As the world prepares to mark the 20th anniversary of the attacks in New York and Washington DC, both survivors of the carnage, as well as relatives of those who died, say it astonishing the authorities have still not revealed all the information they have about the attacks, The Independent reported.
“Right now, our government is failing us in the way they failed us 20 years ago when they did not keep my dad safe,” Brett Eagleson, whose father, Bruce, died at the World Trade Center, told The Independent.
He added, “They’re adding insult to injury.”
In the aftermath of the attacks, allegedly plotted by Khalid Sheikh Mohammad and given a green light by Al-Qaeda leader Osama bin Laden, a series of investigations were carried out.
One of the most comprehensive undertaken was the bipartisan 9/11 Commission Report, formally named Final Report of the National Commission on Terrorist Attacks Upon the United States. While 15 of the 19 hijackers were from Saudi Arabia, the report did not point to any role by the Saudi state itself.
Indeed, it said it “found no evidence that the Saudi government as an institution or senior Saudi officials individually funded [Al-Qaeda]” to conspire in the attacks, or that it funded the attackers.
In the years since, family members and other campaigners have continued to push for the release of any other information the government had. Recently, it was revealed that even after the 9/11 Commission completed its probe, the FBI continued to investigate Saudi Arabia’s possible role, at least up until 2016, as part of what was called Operation Encore.
That year, the government released the final, previously classified chapter of the report. It showed that the first hijackers to arrive in the US, Nawaf Al-Hazmi and Khalid Al-Mihdhar, were met and assisted by a Saudi national in 2000.
That man, Omar Al-Bayoumi, who helped them find and lease an apartment in San Diego, had ties to the Saudi government and had attracted FBI scrutiny, investigators have said.
Among Bayoumi’s contacts was Fahad Al-Thumairy, at the time an accredited diplomat at the Saudi consulate in Los Angeles who investigators say led an extremist faction at his mosque. The two men left the US weeks before the attacks, yet have always denied any wrongdoing.
There has been intense pressure on President Joe Biden to release whatever information the government or the FBI may have.
Last month, around 1,600 relatives of those who died, issued a public letter, calling on the president to stay away from any memorial events, if he does not make public such information.
“We cannot in good faith, and with veneration to those lost, sick, and injured, welcome the president to our hallowed grounds until he fulfills his commitment,” they wrote.
The 9/11 families have been helped by a series of lawyers, among them Jim Kreindler, and Robert Haefele, who works for the Motley Rice law firm, who have pursued lawsuits against both the Saudi government and individuals, as filed subpoenas against the US government, demanding it make documents available.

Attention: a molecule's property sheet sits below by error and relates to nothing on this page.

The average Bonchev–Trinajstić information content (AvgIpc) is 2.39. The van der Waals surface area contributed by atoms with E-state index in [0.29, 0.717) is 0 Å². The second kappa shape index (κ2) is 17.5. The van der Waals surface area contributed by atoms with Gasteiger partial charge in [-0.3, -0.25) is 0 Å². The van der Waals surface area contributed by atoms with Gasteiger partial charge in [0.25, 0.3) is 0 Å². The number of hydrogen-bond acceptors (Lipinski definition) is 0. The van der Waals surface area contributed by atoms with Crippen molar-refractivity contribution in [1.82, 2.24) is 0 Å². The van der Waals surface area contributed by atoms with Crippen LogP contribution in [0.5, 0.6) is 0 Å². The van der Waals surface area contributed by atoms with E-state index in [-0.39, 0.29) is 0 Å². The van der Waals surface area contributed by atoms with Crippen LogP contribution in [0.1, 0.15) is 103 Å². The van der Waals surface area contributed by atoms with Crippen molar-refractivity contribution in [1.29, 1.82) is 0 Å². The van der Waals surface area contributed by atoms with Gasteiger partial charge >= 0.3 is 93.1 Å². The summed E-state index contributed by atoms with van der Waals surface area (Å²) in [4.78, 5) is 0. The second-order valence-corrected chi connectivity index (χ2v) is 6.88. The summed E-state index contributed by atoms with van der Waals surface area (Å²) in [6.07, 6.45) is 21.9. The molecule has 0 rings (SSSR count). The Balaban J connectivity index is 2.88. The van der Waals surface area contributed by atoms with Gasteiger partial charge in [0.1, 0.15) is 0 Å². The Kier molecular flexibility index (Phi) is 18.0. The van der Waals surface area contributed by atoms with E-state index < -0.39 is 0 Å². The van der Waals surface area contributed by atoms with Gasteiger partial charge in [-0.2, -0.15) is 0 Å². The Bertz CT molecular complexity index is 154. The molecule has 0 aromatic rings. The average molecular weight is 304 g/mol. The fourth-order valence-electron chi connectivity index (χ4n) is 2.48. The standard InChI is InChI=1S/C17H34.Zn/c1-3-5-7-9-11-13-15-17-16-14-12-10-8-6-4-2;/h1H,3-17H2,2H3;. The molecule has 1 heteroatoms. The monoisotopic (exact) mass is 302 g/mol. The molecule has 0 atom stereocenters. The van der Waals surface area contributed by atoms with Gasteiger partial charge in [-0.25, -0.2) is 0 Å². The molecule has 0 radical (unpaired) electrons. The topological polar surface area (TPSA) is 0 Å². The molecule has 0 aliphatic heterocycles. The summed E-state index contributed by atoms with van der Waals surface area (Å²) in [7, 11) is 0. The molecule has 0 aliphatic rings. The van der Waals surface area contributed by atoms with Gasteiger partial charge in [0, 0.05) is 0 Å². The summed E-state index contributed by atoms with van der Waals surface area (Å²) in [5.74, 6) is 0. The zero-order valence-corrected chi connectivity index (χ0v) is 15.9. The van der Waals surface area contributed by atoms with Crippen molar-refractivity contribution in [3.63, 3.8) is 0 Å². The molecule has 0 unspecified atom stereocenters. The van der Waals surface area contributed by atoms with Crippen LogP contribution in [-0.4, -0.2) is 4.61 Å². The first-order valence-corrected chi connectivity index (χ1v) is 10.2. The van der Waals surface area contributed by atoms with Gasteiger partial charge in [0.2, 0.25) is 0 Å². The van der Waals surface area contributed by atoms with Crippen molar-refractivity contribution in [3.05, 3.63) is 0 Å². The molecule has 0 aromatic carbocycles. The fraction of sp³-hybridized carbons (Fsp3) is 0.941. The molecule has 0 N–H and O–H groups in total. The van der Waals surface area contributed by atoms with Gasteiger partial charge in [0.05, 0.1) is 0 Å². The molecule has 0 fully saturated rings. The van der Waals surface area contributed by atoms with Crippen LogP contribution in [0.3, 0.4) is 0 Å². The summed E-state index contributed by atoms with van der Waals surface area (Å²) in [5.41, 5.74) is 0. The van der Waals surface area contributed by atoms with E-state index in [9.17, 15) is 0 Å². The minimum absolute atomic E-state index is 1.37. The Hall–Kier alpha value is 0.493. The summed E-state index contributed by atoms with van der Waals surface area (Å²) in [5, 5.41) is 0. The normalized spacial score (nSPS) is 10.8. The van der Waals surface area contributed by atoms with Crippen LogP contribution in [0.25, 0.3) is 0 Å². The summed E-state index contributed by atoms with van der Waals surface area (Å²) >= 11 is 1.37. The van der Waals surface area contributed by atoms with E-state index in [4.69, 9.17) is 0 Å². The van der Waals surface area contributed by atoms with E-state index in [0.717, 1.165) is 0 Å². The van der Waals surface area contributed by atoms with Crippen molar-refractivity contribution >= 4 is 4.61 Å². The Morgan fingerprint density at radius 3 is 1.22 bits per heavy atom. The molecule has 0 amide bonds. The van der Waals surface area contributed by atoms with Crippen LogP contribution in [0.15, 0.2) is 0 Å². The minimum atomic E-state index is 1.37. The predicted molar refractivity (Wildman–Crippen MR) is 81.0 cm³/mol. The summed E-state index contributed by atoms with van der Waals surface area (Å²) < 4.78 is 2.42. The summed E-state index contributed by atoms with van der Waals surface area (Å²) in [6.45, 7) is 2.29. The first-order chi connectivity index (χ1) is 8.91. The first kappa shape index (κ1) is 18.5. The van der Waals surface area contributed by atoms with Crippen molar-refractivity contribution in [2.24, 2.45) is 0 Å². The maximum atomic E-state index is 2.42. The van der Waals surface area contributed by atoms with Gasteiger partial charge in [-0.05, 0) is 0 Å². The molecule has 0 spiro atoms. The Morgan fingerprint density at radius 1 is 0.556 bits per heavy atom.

In what a considerable breakthrough, lawyers were able to question under oath of former Saudi officials, even though those depositions remain under court seal.
Last week, in what some campaigners believe could be a break through, Biden issued an executive order ordering a review of such materials, and its release.
“As the 20th anniversary of 9/11 approaches, the American people deserve to have a fuller picture of what their government knows about those attacks,” he said.
The order said the information would be made public over the next six months “except when the strongest possible reasons counsel otherwise”.
Of intense interest to campaigners, was an undertaking to make public by September 11, 2021, an electronic communication dating to April 2016.
Some believe it is the summary of the Operation Encore probe.
“This move will finally free up critical relevant factual evidence about September 11th, 2001 attacks and those sponsoring Osama bin Laden and Al-Qaeda in the days, months and years leading up to the hijackings and terror attacks, said Jodi Westbrook Flowers, a Motley Rice lawyer, who represents more than 6,600 family members and survivors.
In a statement, the Saudi Embassy in Washington DC repeated the kingdom’s previous denial of any complicity.
“Previous declassification of materials relating to the September 11 attacks, such as the “28 Pages”, only have confirmed the 9/11 Commission’s finding that Saudi Arabia had nothing to do with this terrible crime,” it said.
“It is lamentable that such false and malicious claims persist,” it added.
Eagleson said he would wait to see what Biden delivered and would judge him by his word.
Another of the group, Sharon Premoli, who was on the 80th Floor of the North Tower when it was struck and who managed to walk out with other survivors, said she was heartened by Biden’s actions.
“It’s a really positive departure from the two decades and the three administrations of stonewalling that we’ve experienced,” she said.
She said it the documents were heavily redacted, they would not serve the purpose for which they were intended purpose.
“Hopefully, they won’t be,” she added.
“Three administrations did care more about Saudi Arabia. Our own government subordinated the best interests of victims of terrorism and the American public, to the best interests of Saudi Arabia. And that is unconscionable,” she said.